An ulcer at outer edge of cornea slightly excavated, with vessels running to it, improved under this remedy rapidly.

It may be that Kali mur. will be found useful in cases of clear ulceration and absence of infiltration. It is worth a trial.

A girl had, on the lower edge of the left cornea, a little blister, from which a bundle of small veins ran. Feeling of sand in the eye. Edges of eyelids are scabby. Kali mur12. internally and externally, every six hours for three days, cured the cornea in ten days, and in three weeks the scurfiness of the eyelids, which she had had for two years, had nearly disappeared. (W. P. Wesselhoeft, M.D. From Hg).

Dr. Koch writes: An old woman came to me aet. 72. She had worn a green shade over her eyes to my recollection, since my younger days, when, as a student, I spent my holidays at Simbach with my grandparents. This person complained of a constant burning sensation in her eyes, causing a continued flow of smarting tears. This commenced at eight o’clock in the morning and lasted till sunset. During the night it was better. She had much thirst, but little appetite. Externally the conjunctiva palpebrum was in a chronic state of inflammation. On each side of the nose there were excoriation and eczema of the skin caused by the flow of acrid tears. The punctae lachrymosa were dilated; but the tear-ducts were unobstructed. I hesitated whether I should give Natrum mur. or Arsenic.; but Dr. Schussler’s special mention of Natrum mur. in regard to these excessive lachrymal secretions determined my choice, and I gave Natrum mur. in water, one teaspoonful three times a day. In three weeks the symptoms all greatly subsided, and shortly after entirely disappeared. (From Schussler).

I have hitherto only given Natrum phos. in scrofulous subjects, and only then when my old remedies, Calcarea carb., etc., failed. One case was particularly striking on account of its being cured so rapidly. In May last a little girl, aet. 8, was brought to me, who suffered from severe conjunctivitis, with great dread of light. She had been treated for some time by an ordinary practitioner, but without effect. I ascertained that her eye affection dated from the time she had had measles, some years previous. Calcarea carb. and other medicines proved ineffectual. The enlargements of the glands of the neck, and the creamy secretion of the eyelids, led me to try Natrum phos., of which I administered a dose three time daily. A week later on, and the child was brought to me, her eyes bright and perfectly cured. (From Schussler).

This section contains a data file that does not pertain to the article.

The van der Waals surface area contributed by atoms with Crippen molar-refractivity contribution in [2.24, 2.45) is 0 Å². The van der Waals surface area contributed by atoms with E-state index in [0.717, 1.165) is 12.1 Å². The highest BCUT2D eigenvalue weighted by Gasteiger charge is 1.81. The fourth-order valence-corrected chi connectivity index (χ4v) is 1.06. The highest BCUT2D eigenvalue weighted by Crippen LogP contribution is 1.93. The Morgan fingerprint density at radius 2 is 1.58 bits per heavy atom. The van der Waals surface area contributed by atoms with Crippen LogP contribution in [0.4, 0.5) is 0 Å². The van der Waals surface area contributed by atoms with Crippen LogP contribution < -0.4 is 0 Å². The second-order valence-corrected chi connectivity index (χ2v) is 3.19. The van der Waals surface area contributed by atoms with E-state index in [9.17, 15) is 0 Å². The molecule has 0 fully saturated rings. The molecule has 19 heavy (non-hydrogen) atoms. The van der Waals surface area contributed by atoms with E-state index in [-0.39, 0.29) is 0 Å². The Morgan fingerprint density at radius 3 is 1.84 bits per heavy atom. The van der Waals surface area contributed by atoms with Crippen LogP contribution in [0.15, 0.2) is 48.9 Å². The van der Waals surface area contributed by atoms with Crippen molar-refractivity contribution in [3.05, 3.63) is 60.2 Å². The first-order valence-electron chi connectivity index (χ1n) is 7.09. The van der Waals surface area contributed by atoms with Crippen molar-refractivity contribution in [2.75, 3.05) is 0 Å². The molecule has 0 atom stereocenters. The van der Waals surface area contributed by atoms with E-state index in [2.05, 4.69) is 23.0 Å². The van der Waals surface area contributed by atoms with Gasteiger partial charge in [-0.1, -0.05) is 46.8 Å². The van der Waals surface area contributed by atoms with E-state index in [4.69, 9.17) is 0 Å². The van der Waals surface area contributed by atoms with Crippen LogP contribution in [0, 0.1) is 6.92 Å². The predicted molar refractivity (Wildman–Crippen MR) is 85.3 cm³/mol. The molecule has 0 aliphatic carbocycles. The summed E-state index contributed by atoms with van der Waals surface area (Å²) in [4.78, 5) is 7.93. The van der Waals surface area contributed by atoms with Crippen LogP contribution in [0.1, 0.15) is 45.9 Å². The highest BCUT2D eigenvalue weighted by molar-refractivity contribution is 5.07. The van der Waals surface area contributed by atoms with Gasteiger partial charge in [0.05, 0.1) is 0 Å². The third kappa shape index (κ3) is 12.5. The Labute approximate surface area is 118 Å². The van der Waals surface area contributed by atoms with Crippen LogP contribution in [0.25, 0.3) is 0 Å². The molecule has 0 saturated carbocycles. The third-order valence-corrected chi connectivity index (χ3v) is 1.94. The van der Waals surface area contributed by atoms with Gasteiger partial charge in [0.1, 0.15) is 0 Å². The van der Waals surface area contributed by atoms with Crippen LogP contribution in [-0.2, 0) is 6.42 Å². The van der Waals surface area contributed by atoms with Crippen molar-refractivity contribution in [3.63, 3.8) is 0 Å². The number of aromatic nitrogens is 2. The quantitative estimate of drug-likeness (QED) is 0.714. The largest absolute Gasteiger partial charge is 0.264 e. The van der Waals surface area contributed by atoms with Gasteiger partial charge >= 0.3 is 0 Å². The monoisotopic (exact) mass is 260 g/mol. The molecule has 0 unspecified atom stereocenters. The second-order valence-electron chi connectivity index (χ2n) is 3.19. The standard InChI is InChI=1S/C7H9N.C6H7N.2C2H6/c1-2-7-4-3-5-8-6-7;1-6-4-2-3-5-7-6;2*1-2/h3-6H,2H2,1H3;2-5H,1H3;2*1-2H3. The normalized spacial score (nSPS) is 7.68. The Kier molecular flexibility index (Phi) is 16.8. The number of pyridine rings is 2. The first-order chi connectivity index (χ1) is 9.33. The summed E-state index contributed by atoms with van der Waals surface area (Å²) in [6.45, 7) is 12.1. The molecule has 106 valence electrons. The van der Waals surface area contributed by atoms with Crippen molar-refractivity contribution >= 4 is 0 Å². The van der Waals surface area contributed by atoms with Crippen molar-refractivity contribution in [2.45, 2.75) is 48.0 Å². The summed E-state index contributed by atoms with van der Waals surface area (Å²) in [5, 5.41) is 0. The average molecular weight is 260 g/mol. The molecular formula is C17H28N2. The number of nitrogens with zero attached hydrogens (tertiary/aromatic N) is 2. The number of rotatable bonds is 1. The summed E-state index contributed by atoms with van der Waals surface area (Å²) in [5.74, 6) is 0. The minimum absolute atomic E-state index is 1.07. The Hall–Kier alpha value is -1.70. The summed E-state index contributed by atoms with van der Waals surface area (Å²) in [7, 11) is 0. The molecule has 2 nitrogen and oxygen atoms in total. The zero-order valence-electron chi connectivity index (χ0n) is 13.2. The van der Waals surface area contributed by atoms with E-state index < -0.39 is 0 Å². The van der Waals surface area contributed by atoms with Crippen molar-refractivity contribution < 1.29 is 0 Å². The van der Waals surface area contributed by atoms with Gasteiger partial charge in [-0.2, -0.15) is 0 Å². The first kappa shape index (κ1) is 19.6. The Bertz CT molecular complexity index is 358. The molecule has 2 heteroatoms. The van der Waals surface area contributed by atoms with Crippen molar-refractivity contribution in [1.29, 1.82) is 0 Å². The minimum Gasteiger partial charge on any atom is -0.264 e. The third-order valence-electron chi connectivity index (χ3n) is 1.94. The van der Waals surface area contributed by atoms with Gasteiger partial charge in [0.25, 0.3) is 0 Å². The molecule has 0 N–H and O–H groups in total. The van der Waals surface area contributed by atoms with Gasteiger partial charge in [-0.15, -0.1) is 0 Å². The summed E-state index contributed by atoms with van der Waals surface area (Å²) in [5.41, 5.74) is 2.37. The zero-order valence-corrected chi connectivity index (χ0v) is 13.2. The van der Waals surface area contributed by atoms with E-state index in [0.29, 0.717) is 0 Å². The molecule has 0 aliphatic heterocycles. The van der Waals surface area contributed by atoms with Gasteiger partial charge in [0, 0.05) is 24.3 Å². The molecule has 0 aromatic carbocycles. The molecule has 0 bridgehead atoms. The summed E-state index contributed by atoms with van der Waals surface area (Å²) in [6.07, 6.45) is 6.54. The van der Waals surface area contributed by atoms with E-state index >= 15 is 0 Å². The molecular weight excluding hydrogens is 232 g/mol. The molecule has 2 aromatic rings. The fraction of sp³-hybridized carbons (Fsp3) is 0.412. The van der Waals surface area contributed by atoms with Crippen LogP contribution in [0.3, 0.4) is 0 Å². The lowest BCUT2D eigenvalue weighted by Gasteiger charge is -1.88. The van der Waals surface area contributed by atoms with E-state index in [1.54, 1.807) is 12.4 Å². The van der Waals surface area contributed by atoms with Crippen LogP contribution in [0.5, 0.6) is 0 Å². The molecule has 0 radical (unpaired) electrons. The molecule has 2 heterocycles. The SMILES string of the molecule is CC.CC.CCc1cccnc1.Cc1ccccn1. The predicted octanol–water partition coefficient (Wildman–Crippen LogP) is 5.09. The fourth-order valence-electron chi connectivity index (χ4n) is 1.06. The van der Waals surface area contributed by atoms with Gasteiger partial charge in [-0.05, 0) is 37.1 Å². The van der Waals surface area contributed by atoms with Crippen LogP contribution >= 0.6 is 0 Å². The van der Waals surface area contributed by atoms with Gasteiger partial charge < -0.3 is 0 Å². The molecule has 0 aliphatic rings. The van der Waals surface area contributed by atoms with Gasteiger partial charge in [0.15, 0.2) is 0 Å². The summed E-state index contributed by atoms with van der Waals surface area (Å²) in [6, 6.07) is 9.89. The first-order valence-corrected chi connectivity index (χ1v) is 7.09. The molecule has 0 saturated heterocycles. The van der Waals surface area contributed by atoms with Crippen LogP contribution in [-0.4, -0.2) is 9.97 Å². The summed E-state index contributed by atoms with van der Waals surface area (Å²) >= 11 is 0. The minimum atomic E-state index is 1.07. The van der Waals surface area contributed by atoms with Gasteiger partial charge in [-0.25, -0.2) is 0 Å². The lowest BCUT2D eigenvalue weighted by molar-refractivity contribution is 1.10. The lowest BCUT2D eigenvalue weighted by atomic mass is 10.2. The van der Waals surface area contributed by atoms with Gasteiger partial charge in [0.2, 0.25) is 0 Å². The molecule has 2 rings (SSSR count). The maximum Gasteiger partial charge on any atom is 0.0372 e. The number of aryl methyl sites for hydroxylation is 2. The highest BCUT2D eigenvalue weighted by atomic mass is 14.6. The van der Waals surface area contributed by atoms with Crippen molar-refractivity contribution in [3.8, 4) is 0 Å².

Louis G, aet. 19, came to my office, July 3d, 1886, by advice of his physician, Dr. Nichols, of Hoboken, N.J. The young man was of good physique and apparently perfectly healthy. He stated that his right eye had been “bloodshot” for a week, and that the vision had been steadily failing for five days. Examination of the eye showed moderate photophobia, lachrymation, conjunctival redness and ciliary injection. The cornea was very hazy, appearing like ground glass throughout its whole extent, but was not vascular; the surface was clear. The vision was reduced to counting fingers six inches from the eyes. The history of the case, though not clear, pointed toward a strumous rather than a syphilitic origin. Atrop. was instilled, and Kali mur. was given internally. Under this treatment alone he steadily and rapidly improved until he was discharged, August 19th, with vision 15/40. On December 27th he was again seen, when the vision in the right eye was found to be perfect (15/15). But the disease was making its appearance in the left eye, as evidenced by moderate inflammatory symptoms and cornea hazy at the outer edge. L.V. 15/30. The same treatment was prescribed which had been so successfully employed before, but for two weeks the cornea gradually grew more opaque, the redness increased, the pain became more marked as if there were something in the eye, the photophobia and lachrymation became excessive, and the vision decreased to counting fingers at six inches. Rhus tox. 6x was then alternated with Kali mur. 6x when the sthenic type of the disease soon changed, and the inflammatory symptoms rapidly abated, after which, under Kali mur. alone, the improvement continued so long that in eight weeks his vision was 15/40, and later became perfect.